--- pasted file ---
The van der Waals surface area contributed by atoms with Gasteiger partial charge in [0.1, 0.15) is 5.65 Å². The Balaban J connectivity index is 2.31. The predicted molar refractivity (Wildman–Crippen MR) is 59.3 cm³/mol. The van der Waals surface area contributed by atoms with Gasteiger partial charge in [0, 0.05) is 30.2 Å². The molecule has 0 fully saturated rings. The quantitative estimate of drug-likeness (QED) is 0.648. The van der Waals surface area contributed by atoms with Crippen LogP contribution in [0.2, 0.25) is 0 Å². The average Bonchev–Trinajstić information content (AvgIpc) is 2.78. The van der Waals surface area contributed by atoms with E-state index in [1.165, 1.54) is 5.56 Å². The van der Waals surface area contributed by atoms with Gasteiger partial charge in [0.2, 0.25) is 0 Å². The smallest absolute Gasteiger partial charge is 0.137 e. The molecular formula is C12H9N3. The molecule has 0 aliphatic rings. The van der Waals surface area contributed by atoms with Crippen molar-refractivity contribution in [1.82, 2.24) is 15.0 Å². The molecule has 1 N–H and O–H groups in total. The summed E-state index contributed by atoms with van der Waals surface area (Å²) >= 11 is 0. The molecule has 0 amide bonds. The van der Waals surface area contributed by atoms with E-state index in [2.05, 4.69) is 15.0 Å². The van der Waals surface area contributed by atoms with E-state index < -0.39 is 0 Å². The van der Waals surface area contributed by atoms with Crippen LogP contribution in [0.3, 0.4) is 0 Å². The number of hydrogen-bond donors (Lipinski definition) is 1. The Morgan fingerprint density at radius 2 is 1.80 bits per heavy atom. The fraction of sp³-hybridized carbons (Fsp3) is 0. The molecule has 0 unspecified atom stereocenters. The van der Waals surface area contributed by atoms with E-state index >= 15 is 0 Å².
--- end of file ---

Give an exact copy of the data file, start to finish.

The van der Waals surface area contributed by atoms with Gasteiger partial charge in [0.1, 0.15) is 5.65 Å². The Balaban J connectivity index is 2.31. The predicted molar refractivity (Wildman–Crippen MR) is 59.3 cm³/mol. The van der Waals surface area contributed by atoms with Gasteiger partial charge in [0, 0.05) is 30.2 Å². The molecule has 0 fully saturated rings. The quantitative estimate of drug-likeness (QED) is 0.648. The van der Waals surface area contributed by atoms with Crippen LogP contribution in [0.2, 0.25) is 0 Å². The average Bonchev–Trinajstić information content (AvgIpc) is 2.78. The van der Waals surface area contributed by atoms with E-state index in [1.165, 1.54) is 5.56 Å². The van der Waals surface area contributed by atoms with Gasteiger partial charge in [0.2, 0.25) is 0 Å². The smallest absolute Gasteiger partial charge is 0.137 e. The molecular formula is C12H9N3. The molecule has 0 aliphatic rings. The van der Waals surface area contributed by atoms with Crippen molar-refractivity contribution in [1.82, 2.24) is 15.0 Å². The molecule has 1 N–H and O–H groups in total. The summed E-state index contributed by atoms with van der Waals surface area (Å²) >= 11 is 0. The molecule has 0 amide bonds. The van der Waals surface area contributed by atoms with E-state index in [2.05, 4.69) is 15.0 Å². The van der Waals surface area contributed by atoms with E-state index < -0.39 is 0 Å². The van der Waals surface area contributed by atoms with Crippen LogP contribution in [0.3, 0.4) is 0 Å². The number of hydrogen-bond donors (Lipinski definition) is 1. The Morgan fingerprint density at radius 2 is 1.80 bits per heavy atom. The fraction of sp³-hybridized carbons (Fsp3) is 0. The molecule has 0 unspecified atom stereocenters. The van der Waals surface area contributed by atoms with E-state index >= 15 is 0 Å².